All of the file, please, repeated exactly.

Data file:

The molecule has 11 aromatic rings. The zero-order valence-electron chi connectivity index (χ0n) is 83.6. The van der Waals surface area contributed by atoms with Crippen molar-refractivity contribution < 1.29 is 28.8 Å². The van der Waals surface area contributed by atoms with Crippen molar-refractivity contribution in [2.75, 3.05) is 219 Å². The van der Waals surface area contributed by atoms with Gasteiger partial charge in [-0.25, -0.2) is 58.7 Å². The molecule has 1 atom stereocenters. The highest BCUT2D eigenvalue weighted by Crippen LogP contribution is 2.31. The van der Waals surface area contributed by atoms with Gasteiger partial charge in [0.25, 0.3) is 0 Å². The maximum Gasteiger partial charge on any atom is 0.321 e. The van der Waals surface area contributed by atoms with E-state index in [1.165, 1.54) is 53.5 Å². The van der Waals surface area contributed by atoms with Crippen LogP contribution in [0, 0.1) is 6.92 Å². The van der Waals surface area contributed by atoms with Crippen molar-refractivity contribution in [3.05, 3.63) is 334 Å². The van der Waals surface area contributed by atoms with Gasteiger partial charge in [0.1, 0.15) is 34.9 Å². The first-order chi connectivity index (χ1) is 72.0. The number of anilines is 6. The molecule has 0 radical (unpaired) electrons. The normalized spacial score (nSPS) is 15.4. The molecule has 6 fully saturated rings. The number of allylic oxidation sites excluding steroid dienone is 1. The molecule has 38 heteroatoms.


The molecule has 11 aromatic rings. The zero-order valence-electron chi connectivity index (χ0n) is 83.6. The van der Waals surface area contributed by atoms with Crippen molar-refractivity contribution < 1.29 is 28.8 Å². The van der Waals surface area contributed by atoms with Crippen molar-refractivity contribution in [2.75, 3.05) is 219 Å². The van der Waals surface area contributed by atoms with Gasteiger partial charge in [-0.25, -0.2) is 58.7 Å². The molecule has 1 atom stereocenters. The highest BCUT2D eigenvalue weighted by Crippen LogP contribution is 2.31. The van der Waals surface area contributed by atoms with Gasteiger partial charge in [0.25, 0.3) is 0 Å². The maximum Gasteiger partial charge on any atom is 0.321 e. The van der Waals surface area contributed by atoms with E-state index in [1.165, 1.54) is 53.5 Å². The van der Waals surface area contributed by atoms with Crippen LogP contribution in [0, 0.1) is 6.92 Å². The van der Waals surface area contributed by atoms with Crippen molar-refractivity contribution in [3.05, 3.63) is 334 Å². The van der Waals surface area contributed by atoms with Gasteiger partial charge in [0.1, 0.15) is 34.9 Å². The first-order chi connectivity index (χ1) is 72.0. The number of anilines is 6. The molecule has 0 radical (unpaired) electrons. The normalized spacial score (nSPS) is 15.4. The molecule has 6 fully saturated rings. The number of allylic oxidation sites excluding steroid dienone is 1. The molecule has 38 heteroatoms.